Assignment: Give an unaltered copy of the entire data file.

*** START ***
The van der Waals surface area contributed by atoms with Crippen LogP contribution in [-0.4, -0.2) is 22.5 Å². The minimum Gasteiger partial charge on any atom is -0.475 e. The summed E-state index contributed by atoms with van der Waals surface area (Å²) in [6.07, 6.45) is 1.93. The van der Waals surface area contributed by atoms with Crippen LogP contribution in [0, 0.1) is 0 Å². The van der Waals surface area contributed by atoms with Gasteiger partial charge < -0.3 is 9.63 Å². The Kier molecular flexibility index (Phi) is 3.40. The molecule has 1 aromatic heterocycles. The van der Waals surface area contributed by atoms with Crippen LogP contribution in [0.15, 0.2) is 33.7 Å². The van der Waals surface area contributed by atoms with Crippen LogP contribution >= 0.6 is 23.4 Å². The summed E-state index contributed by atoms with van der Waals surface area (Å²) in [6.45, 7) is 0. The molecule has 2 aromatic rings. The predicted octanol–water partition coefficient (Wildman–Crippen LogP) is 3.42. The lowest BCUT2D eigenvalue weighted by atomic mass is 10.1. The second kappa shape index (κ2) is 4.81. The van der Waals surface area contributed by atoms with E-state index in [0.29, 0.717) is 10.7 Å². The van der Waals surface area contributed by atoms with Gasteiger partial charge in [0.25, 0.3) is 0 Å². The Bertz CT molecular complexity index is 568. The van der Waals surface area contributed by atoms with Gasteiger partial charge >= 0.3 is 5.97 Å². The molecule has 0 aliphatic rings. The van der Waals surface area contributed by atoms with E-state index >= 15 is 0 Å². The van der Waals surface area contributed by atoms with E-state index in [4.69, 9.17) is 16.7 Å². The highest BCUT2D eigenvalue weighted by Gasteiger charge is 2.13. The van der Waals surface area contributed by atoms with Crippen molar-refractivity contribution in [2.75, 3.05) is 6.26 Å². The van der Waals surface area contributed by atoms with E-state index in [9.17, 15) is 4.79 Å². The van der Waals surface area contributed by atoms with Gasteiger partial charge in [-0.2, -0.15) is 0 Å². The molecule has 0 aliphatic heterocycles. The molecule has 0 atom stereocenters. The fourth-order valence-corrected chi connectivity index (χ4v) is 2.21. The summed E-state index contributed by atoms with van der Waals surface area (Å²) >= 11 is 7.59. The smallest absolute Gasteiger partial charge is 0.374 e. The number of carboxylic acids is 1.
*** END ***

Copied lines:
The van der Waals surface area contributed by atoms with Crippen LogP contribution in [-0.4, -0.2) is 22.5 Å². The minimum Gasteiger partial charge on any atom is -0.475 e. The summed E-state index contributed by atoms with van der Waals surface area (Å²) in [6.07, 6.45) is 1.93. The van der Waals surface area contributed by atoms with Crippen LogP contribution in [0, 0.1) is 0 Å². The van der Waals surface area contributed by atoms with Gasteiger partial charge < -0.3 is 9.63 Å². The Kier molecular flexibility index (Phi) is 3.40. The molecule has 1 aromatic heterocycles. The van der Waals surface area contributed by atoms with Crippen LogP contribution in [0.15, 0.2) is 33.7 Å². The van der Waals surface area contributed by atoms with Crippen LogP contribution >= 0.6 is 23.4 Å². The summed E-state index contributed by atoms with van der Waals surface area (Å²) in [6.45, 7) is 0. The molecule has 2 aromatic rings. The predicted octanol–water partition coefficient (Wildman–Crippen LogP) is 3.42. The lowest BCUT2D eigenvalue weighted by atomic mass is 10.1. The second kappa shape index (κ2) is 4.81. The van der Waals surface area contributed by atoms with E-state index in [0.29, 0.717) is 10.7 Å². The van der Waals surface area contributed by atoms with Gasteiger partial charge in [0.25, 0.3) is 0 Å². The Bertz CT molecular complexity index is 568. The van der Waals surface area contributed by atoms with Gasteiger partial charge >= 0.3 is 5.97 Å². The molecule has 0 aliphatic rings. The van der Waals surface area contributed by atoms with E-state index >= 15 is 0 Å². The van der Waals surface area contributed by atoms with E-state index in [4.69, 9.17) is 16.7 Å². The highest BCUT2D eigenvalue weighted by Gasteiger charge is 2.13. The van der Waals surface area contributed by atoms with Crippen molar-refractivity contribution in [2.75, 3.05) is 6.26 Å². The van der Waals surface area contributed by atoms with E-state index in [9.17, 15) is 4.79 Å². The van der Waals surface area contributed by atoms with Gasteiger partial charge in [-0.2, -0.15) is 0 Å². The molecule has 0 aliphatic heterocycles. The molecule has 0 atom stereocenters. The fourth-order valence-corrected chi connectivity index (χ4v) is 2.21. The summed E-state index contributed by atoms with van der Waals surface area (Å²) >= 11 is 7.59. The smallest absolute Gasteiger partial charge is 0.374 e. The number of carboxylic acids is 1.